5 ways to approach goal-setting. Only one is worth a damn

Why it’s better to have an impossible goal than a goal you meet-and-exceed every time.

5 ways to approach goal-setting. Only one is worth a damn
Photo by Jordan Opel / Unsplash

I’ve noticed a few games people play when it’s time to set goals:

Game #1

Set easy goals that are super attainable within the limits of current behavior. In this game, every goal is always met and nothing ever changes.

Game #2

Set goals that are more ambitious, but are less likely to be met. Real progress can be “hidden” behind partial progress towards unmet goals. But that is OK so long as everyone is playing the same game.

Game #3

Set goals at the theoretical limit. Error should be 0%. No one should be harmed. Everyone must be free.

Game #4

People loiter about, trying to figure out what kind of goal one is meant to set from various context clues, possibly inscrutable or obscured. Then, they play the appropriate game from the list above. Whatever you do, don’t guess wrong! Do what everybody else does, but a little more, but not too much!

Of these, game #4 is the one I see played most frequently.

But as far as I’m concerned, game #3—setting goals at the theoretical limit—is the only one worth playing. Why? Because I never want errors to be OK. No one should be harmed. I’m in this for the liberation of all beings.

Cue the voice from the back of the room. (Who are we kidding, it comes from the front of the room.) The voice exclaims: “That’s not realistic!”

So yes, as a pragmatic concern, a lot of times people do want to see tidy little goals attained relentlessly, quarter after quarter. When I find myself in that scenario, I’ll play a new game:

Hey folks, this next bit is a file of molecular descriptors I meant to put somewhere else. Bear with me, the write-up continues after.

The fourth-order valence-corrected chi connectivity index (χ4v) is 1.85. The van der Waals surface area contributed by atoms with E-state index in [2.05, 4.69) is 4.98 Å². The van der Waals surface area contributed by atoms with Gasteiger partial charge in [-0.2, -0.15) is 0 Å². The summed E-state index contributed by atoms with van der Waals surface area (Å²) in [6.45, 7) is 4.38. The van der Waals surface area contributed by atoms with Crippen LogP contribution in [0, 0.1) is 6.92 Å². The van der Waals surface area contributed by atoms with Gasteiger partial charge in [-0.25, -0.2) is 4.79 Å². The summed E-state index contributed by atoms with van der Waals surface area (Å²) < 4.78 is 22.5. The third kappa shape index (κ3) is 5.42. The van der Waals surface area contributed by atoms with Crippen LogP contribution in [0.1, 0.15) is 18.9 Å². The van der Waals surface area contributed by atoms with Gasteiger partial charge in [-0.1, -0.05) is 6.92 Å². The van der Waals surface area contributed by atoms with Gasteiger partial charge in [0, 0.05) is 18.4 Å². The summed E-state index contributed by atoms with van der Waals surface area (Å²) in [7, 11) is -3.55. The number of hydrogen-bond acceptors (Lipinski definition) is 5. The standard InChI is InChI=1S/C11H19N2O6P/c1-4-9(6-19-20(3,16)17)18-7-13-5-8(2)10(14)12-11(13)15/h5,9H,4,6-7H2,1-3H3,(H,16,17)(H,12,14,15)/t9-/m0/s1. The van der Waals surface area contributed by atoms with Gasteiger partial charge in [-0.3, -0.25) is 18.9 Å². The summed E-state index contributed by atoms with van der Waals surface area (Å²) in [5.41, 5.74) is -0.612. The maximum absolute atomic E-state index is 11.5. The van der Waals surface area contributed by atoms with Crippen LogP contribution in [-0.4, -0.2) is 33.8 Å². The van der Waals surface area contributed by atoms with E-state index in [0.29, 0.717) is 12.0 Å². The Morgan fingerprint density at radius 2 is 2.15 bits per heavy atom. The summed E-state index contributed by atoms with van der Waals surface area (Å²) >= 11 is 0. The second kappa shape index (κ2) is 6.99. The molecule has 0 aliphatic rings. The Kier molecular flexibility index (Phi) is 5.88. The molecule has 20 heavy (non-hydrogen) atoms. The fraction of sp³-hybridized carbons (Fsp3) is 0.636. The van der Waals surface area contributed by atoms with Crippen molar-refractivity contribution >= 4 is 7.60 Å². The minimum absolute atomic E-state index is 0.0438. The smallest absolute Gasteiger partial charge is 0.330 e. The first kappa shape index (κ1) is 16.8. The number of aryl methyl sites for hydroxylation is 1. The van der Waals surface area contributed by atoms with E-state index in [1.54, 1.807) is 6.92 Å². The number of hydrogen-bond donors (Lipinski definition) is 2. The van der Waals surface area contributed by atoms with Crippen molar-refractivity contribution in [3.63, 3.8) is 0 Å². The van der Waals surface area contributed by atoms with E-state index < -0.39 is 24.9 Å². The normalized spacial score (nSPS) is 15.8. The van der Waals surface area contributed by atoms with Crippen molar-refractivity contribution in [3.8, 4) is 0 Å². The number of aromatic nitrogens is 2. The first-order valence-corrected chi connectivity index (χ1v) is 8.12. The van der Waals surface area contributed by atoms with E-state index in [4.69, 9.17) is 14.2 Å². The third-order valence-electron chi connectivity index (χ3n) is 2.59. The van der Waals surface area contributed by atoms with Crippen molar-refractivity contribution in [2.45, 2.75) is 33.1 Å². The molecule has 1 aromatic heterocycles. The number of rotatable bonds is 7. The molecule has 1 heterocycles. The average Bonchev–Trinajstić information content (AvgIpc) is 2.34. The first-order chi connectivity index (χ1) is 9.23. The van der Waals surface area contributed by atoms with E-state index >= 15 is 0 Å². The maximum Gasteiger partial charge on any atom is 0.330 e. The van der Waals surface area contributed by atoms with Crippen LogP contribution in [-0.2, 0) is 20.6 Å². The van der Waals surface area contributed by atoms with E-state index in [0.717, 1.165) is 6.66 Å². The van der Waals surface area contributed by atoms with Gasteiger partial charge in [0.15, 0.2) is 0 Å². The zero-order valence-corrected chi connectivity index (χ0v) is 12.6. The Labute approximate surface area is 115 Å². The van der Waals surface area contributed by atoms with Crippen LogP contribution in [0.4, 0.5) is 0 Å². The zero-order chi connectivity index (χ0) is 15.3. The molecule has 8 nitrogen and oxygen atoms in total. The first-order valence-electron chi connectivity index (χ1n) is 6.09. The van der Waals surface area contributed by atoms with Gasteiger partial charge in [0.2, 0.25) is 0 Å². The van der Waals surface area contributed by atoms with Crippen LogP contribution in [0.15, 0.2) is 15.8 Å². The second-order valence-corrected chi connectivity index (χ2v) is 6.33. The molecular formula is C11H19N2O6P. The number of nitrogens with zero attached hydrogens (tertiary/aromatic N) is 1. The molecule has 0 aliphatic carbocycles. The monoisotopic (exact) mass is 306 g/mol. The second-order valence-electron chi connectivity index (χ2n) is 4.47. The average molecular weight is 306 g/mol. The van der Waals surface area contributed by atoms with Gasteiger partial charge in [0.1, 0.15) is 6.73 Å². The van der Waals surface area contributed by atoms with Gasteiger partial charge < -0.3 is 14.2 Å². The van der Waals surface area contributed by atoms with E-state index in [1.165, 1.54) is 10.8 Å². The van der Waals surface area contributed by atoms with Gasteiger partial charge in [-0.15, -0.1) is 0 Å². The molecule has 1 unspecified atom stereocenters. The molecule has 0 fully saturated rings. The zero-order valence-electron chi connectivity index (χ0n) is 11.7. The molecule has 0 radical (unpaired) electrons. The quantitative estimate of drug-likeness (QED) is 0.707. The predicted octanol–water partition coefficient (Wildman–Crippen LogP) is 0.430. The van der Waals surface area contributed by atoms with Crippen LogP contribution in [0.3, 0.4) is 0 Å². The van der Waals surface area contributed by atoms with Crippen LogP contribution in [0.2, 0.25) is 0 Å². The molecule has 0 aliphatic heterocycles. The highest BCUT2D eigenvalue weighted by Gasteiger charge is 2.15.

Game #5

Near and far—Set a “goal” at the theoretical limit, describing the world we should have. Then, set a “target” that would inch the system’s performance toward the theoretical limit. The target becomes a little shift we’ll commit to going after right now. (The words “goal” and “target” can be swapped or substituted as needed.)

Three benefits of this game:

  • First, it creates space for small, incremental achievement. It is the zone of daily kaizen, of continuous improvement. (“Improve something today!”) Awesome.
  • Second, it allows for huge, transformational shifts—so long as someone can demonstrate improvements that move us closer to the goal, and there is a management framework that supports them as they try. Even better.
  • And third, it brings trade-offs into view. What does that mean?

Revealing trade-offs

Suppose we want a particular error rate to be 0%, and it’s at 50% right now. Half of the time, we do a thing and something screws up.

It’s likely that we can find small, reversible changes that brings that error rate down from 50%. Just ask the people who do it every day, they can tell you what to fix. Listen to them, do what they suggest. And, you know, this is where a lot of projects are.

Now suppose that things have become better, but still not good enough. The error rate is 5%. One out of twenty times, something screws up.

We are in the zone where not everything we try will actually prevent errors. Or we might identify things that bring the error rate down further, but are not “worth it”—and there, my friends, is where the discussion happens:

  • What is acceptable harm, according to the people who sign the checks? At some point further improvements will be revealed to not be “worth it.”
  • What amount of pain, damage, loss, is an organization willing to produce because reducing it any further is not “worth it”?

Play this game, set goals at the theoretical limit, and eventually you’ll find out what the organization will tolerate.